♦ an olive, for peace in the Middle East.
♦ a crust of bread, to express the exclusion of women and homosexuals from parts of the Jewish community. Or an orange, for the same reason.
♦ an artichoke, a symbol for interfaith families.
♦ a plantain, symbolizing oppression in Cuba.
♦ an empty picture frame or an unlit candle, to symbolize China’s suppression of Tibet, including its ban on pictures the Dalai Lama.
♦ Fair Trade chocolate or cocoa beans, a symbol of forced labor.
♦ during the Civil War, a brick. It was an innovation by a Union soldier who was unable, during a battle, to provide charoset.
Last year essayist Paul Greenberg suggested, in The New York Times, an oyster on the seder plate, to remember the first anniversary of the Deepwater Horizon blowout in the Gulf of Mexico.
But modern-day slavery has become the seder-night issue du jour. And the seder, says Rabbi Tsvi Blanchard, a faculty member at Clal – The National Jewish Center for Learning and Leadership, “has become a public forum. It’s a great time to make a statement.”
Seder plate additions “are within the spirit” of the holiday, he says.
These symbols are intended to make a link between the biblical story of the Jews leaving Egypt, and participants’ contemporary narratives. Their lasting power varies.
“Some things are of the moment. Some can have lasting significance,” says Rabbi Michael Strassfeld, spiritual leader of the Society for the Advancement of Judaism synagogue on the Upper West Side and co-author of the take-Judaism-into-your-own-hands series of “Jewish Catalogs” a generation ago.
“Here’s a place where it makes sense,” Rabbi Strassfeld says of the tomato, adding that seder plate innovations are popular because seders take place in people’ homes, where “There is no rabbi to say ‘Don’t do that.’ It’s up to us.”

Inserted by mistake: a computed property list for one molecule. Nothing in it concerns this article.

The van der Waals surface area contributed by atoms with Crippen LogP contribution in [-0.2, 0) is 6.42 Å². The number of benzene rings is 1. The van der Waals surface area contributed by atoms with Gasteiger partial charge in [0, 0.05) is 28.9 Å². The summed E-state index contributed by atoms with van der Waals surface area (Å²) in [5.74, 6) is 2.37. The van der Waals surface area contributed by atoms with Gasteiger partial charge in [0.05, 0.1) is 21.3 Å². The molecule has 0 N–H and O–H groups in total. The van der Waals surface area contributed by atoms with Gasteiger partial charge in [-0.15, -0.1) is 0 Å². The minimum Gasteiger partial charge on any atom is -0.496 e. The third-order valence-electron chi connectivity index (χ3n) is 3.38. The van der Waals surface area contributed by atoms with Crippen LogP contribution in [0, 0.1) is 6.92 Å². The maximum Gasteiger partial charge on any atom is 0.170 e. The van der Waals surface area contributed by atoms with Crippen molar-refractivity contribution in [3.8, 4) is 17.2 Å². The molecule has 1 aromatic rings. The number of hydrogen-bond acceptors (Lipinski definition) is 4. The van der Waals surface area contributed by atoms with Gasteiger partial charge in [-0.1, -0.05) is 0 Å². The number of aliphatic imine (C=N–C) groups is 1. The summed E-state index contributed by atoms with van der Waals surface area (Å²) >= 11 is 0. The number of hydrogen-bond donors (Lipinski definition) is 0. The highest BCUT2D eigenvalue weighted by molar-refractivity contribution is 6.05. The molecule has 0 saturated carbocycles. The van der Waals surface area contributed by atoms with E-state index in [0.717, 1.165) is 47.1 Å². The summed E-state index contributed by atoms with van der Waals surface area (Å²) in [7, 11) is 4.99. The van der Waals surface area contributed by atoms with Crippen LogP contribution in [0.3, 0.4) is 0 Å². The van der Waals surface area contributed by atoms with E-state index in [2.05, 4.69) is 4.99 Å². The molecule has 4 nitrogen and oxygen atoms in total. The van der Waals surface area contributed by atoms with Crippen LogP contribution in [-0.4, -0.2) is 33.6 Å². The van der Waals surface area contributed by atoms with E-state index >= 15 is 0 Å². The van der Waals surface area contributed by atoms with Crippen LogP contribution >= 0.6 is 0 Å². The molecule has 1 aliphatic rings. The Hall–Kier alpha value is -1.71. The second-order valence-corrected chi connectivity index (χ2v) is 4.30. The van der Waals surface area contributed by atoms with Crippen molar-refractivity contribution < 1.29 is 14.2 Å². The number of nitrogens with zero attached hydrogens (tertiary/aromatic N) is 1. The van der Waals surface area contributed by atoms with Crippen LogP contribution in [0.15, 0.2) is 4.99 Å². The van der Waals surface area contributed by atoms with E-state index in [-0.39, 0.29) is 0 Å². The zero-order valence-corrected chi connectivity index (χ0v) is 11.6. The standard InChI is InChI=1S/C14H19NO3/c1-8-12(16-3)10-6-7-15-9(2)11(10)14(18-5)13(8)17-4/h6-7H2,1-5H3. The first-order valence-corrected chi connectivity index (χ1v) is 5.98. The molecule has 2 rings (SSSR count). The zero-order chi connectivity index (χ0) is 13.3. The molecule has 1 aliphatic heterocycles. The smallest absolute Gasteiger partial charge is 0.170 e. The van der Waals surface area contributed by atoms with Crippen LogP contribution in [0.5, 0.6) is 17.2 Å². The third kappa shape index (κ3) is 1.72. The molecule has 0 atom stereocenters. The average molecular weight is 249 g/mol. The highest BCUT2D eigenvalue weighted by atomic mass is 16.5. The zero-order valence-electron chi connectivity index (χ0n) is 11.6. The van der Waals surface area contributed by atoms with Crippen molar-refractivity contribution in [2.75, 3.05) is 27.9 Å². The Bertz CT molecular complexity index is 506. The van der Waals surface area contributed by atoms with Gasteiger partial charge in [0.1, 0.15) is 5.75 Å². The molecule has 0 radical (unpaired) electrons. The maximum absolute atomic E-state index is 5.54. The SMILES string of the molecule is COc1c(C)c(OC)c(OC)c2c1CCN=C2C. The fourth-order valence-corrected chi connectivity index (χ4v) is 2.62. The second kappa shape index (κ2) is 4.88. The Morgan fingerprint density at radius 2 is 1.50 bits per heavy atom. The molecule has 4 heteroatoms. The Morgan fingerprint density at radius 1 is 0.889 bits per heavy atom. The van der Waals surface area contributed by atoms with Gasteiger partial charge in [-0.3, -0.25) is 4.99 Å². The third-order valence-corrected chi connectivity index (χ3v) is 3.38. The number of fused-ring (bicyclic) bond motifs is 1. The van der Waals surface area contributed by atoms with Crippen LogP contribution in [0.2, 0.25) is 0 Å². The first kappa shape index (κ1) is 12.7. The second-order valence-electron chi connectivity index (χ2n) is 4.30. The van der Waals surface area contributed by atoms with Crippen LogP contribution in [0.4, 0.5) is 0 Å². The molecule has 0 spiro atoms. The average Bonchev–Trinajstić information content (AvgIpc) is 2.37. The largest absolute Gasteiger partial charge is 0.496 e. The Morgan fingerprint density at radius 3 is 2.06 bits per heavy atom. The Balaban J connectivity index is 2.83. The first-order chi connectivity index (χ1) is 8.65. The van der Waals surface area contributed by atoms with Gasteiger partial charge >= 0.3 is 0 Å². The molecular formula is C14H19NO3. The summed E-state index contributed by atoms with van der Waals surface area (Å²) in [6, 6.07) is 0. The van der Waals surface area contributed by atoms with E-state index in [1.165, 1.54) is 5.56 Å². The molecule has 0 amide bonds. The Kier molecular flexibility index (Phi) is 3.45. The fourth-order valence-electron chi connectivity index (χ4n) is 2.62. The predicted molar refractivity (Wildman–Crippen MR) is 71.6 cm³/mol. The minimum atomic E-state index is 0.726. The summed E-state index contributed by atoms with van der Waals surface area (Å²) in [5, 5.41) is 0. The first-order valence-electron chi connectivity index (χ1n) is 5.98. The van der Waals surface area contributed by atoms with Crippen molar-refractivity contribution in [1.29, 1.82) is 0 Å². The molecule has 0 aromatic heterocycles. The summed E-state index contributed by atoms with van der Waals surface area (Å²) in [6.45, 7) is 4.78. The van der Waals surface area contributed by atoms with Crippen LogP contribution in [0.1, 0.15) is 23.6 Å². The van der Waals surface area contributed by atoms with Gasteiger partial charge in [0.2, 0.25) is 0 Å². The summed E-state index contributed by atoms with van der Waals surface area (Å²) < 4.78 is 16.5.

“The whole idea” of the seder rituals, says Rabbi Steve Gutow, president of the Jewish Council for Public Affairs, is to give the message that “it isn’t something that happened thousands of years ago.” Slavery and oppression didn’t end at the Exodus. The number of people working now as slaves “is increasing — dramatically,” he says.
A tomato on a seder plate “makes total sense,” Rabbi Gutow says. Such additions “help us reflect on the past.”
Every few years seem to bring another symbolic addition to the seder plate. Rabbi Sid Schwartz, a senior fellow at Clal and director of a national interfaith social justice project based at Auburn Theological Seminary here, refers to the trend as a part of Jews’ “continuous revelation,” which “enhances” the Pesach experience. “The creation of ritual,” he says, is “a great affirmation of [Jews] taking Judaism seriously.”
Rabbi Marcus says she will put a tomato on the seder plate of every seder she attends this year, including a model seder during the week before the holiday begins.
Like the other seder readings and rituals, it’s intended to provoke questions, she says; she’s ready to talk about contemporary slavery.
She’ll buy a big tomato, “not a cherry tomato,” at a local grocery that stocks produce from a farm that pays its workers a living wage, says Rabbi Marcus, who has served since 1979 at Temple Beth El in Aptos, Calif., as teacher and cantor and now as spiritual leaders.
Will Rabbis for Human Rights suggest a tomato on the seder plate again next year?
Probably, says Rabbi Rachel Kahn-Troster, who runs North American programs for Rabbis for Human Rights-North America. Unless the need for the symbolism — i.e., slavery — disappears.
“It will be great,” she says, “if we can take it off.” •